ALBUQUERQUE, N.M. — I’m not an early riser, and I have a fear of heights.
So what the heck am I doing with Rainbow Ryders at 6 a.m., about to take my first balloon ride?
I didn’t have an answer. I guess I can get over my irrational fear for an hour.
I didn’t get a whole lot of sleep the evening before – some nervous excitement about the morning ahead.
The words “BUCKET LIST” are written on each of the Rainbow Ryders balloons, with a red check mark next to them. I hoped by the end of the morning I would be able to check my own bucket list instead of kicking the bucket.
On this particular morning, about 50 people were waiting to ride.
At Mariposa Park, the launch site, our pilot, Troy Bradley, assessed the weather by sending a small helium balloon aloft – it veered to the north – to begin the launch process.
Bradley earned his private pilot certificate at age 16 and commercial pilot certificate at 18. He’s piloted more than 7,255 balloon hours, the equivalent of about 302 days aloft, and has set 64 world records in hot air, gas and hybrid balloons.
In 1992, Bradley made the first U.S.-to-Africa balloon flight. He made a flight from Japan to Mexico in 2015 and set distance and duration records for helium-filled balloons – 160.6 hours aloft and 6,656 miles.
Knowing this boosted my confidence somewhat.
Crew members laid out the basket and balloon envelope to start the inflation. Bradley connected and checked all the components. A high-powered fan forced air into the balloon envelope.
With the envelope now full of air, Bradley lit the propane-fueled burner and brought the balloon upright by blowing hot air from the burner into the envelope. The burner is surprisingly loud.
The inflation took about 30 minutes.
Now came the hardest part – at least for me: climbing into the gondola in preparation for takeoff.
Bradley explained how he controls the balloon. But the wind determines where it goes, and distance traveled depends on wind speed. On this day, it was about 10 mph.
“Our only control is vertical,” Bradley said. “Going up and down is under my control. The reason why we go up and down is to find different winds at different elevations. That’s how we are going to steer the balloon. That varies day to day as to where we are going, but we’re going to go somewhere downwind.”
Then Bradley gave instructions on landing. This is good to know:
“When we come in to land – and we don’t know where that’s going to be …”
We don’t know where that’s going to be?
“… I need you to put down purses, backpacks, cameras and anything in your hand. Everyone is going to face away from the direction of travel. Keep your knees bent, and hang on. When we bounce, it’s going to be at that angle, and we’re going to be laughing and having a good time.”
Finally came the ascent, and it was smooth.
We rose above the cottonwoods to see the streets and buildings grow smaller. We saw the sun rise over the Sandias as we flew north toward Rio Rancho. It’s calm. The weather is perfect.
For the benefit of our fellow passengers visiting from Oregon and Maryland, Bradley pointed out Duke City sights.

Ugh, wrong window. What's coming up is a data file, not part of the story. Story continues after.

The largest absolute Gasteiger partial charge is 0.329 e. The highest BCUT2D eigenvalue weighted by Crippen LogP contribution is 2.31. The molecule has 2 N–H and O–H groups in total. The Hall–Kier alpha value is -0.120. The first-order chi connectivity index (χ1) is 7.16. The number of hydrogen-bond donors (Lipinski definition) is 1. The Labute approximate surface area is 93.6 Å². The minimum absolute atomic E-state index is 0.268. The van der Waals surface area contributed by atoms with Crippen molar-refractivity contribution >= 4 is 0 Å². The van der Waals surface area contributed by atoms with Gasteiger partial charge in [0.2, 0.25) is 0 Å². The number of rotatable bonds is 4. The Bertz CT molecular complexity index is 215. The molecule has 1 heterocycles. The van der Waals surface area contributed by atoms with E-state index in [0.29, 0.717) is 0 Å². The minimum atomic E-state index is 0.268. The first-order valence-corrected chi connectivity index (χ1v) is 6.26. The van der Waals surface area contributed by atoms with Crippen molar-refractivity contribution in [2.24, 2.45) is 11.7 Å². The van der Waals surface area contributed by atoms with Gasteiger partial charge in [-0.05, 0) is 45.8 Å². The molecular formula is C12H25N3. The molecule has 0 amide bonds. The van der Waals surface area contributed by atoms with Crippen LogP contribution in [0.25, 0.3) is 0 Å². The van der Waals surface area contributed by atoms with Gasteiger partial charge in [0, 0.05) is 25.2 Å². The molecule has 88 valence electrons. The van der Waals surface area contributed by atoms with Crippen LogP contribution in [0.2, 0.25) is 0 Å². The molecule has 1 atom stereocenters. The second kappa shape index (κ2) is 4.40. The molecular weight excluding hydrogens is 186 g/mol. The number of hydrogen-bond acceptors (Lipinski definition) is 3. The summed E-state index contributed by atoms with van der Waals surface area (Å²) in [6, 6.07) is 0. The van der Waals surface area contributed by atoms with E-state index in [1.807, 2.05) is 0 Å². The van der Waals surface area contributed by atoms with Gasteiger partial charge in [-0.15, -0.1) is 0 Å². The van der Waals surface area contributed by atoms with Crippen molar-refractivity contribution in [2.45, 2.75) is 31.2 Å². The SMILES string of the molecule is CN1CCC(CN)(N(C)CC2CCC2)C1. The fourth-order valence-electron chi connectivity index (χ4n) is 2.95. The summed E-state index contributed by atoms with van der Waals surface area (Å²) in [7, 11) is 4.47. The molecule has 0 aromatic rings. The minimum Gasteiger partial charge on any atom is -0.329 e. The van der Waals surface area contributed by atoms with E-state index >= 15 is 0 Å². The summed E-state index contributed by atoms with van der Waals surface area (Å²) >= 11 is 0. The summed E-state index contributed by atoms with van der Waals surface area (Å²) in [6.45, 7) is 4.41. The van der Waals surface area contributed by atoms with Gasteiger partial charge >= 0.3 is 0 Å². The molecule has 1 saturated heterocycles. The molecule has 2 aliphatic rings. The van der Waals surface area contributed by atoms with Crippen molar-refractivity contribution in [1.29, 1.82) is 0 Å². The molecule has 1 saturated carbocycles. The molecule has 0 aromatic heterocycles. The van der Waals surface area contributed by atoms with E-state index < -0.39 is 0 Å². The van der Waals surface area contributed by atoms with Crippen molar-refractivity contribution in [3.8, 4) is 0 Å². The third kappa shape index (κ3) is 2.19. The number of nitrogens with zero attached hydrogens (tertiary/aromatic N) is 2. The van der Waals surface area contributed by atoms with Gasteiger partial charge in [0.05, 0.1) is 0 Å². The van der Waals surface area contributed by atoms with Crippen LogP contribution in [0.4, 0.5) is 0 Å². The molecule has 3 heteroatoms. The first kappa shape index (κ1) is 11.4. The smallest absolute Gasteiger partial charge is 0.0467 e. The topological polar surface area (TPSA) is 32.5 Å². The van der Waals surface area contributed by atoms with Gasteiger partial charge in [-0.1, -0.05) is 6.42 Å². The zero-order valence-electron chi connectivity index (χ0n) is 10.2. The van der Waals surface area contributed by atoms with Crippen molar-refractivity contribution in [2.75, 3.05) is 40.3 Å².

Although I was holding on for dear life to padding in the middle of the gondola, I appreciated the view. It was amazing.
Five other balloons were flying with us. More than 500 balloons in mass ascension and thousands of people will participate during the world-famous, nine-day Albuquerque International Balloon Fiesta, I’m told.
As the city grows, Bradley said, it becomes harder to find good landing spots. “If you have enough speed, though, you’re going to get to open space,” he said. “That’s not a problem. The problem is some pilots will try to force it into a small spot.”
We waved at people below. People waved back. Dogs barked.
Flying near Petroglyph National Monument, we descended to about 200 feet off the ground, close enough to see jackrabbits and other animals scramble for safety.
We would eventually reach about 2,500 feet above ground and travel about 10 miles. With the exception of the burner, it’s striking how quiet it is.
After close to an hour, with open space ahead, it came time for the landing.
“We may actually drag and tip on our side,” Bradley said. “That’s why you’re in that landing position and that’s what keeps you guys from bouncing off one another.”
We landed. We ran into a bush or two. We ended up tipped on our side. But our world record-holding pilot was right – we laughed.
I was lying on my back in the gondola, but it felt good to be back on the ground.
“We thought it was wonderful,” said Marty Freeman of Millington, Md., who came with two friends to Albuquerque and was happy to point out how nervous I appeared. “We loved it. It was better than what I envisioned.”
We then honored a ballooning tradition, with Bradley reciting the balloonist’s prayer during a champagne toast: “The winds have welcomed you with softness. The sun has blessed you with its warm hands. We have flown so high and so well that God has joined you in laughter and set you gently back into the loving arms of Mother Earth.”
Amen to that.
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